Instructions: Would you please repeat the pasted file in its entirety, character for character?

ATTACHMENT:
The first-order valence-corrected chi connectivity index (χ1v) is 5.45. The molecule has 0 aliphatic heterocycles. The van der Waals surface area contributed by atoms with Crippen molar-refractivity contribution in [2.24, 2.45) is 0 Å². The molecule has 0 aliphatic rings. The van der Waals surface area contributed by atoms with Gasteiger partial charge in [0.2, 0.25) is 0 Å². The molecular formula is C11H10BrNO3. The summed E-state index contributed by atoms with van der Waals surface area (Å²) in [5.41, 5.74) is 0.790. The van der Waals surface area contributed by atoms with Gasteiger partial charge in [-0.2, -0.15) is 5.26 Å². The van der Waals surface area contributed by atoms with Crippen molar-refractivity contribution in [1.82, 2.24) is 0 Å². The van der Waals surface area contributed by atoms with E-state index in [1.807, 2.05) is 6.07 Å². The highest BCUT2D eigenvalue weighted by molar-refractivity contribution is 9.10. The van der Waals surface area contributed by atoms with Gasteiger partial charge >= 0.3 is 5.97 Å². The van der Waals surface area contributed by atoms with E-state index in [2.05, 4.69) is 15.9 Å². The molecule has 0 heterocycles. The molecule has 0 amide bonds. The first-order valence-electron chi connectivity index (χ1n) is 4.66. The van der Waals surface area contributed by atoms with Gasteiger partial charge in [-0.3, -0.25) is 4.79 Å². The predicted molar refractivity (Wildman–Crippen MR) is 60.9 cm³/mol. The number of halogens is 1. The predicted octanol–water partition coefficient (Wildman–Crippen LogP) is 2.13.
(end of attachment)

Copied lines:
The first-order valence-corrected chi connectivity index (χ1v) is 5.45. The molecule has 0 aliphatic heterocycles. The van der Waals surface area contributed by atoms with Crippen molar-refractivity contribution in [2.24, 2.45) is 0 Å². The molecule has 0 aliphatic rings. The van der Waals surface area contributed by atoms with Gasteiger partial charge in [0.2, 0.25) is 0 Å². The molecular formula is C11H10BrNO3. The summed E-state index contributed by atoms with van der Waals surface area (Å²) in [5.41, 5.74) is 0.790. The van der Waals surface area contributed by atoms with Gasteiger partial charge in [-0.2, -0.15) is 5.26 Å². The van der Waals surface area contributed by atoms with Crippen molar-refractivity contribution in [1.82, 2.24) is 0 Å². The van der Waals surface area contributed by atoms with E-state index in [1.807, 2.05) is 6.07 Å². The highest BCUT2D eigenvalue weighted by molar-refractivity contribution is 9.10. The van der Waals surface area contributed by atoms with Gasteiger partial charge >= 0.3 is 5.97 Å². The van der Waals surface area contributed by atoms with E-state index in [2.05, 4.69) is 15.9 Å². The molecule has 0 heterocycles. The molecule has 0 amide bonds. The first-order valence-electron chi connectivity index (χ1n) is 4.66. The van der Waals surface area contributed by atoms with Gasteiger partial charge in [-0.3, -0.25) is 4.79 Å². The predicted molar refractivity (Wildman–Crippen MR) is 60.9 cm³/mol. The number of halogens is 1. The predicted octanol–water partition coefficient (Wildman–Crippen LogP) is 2.13.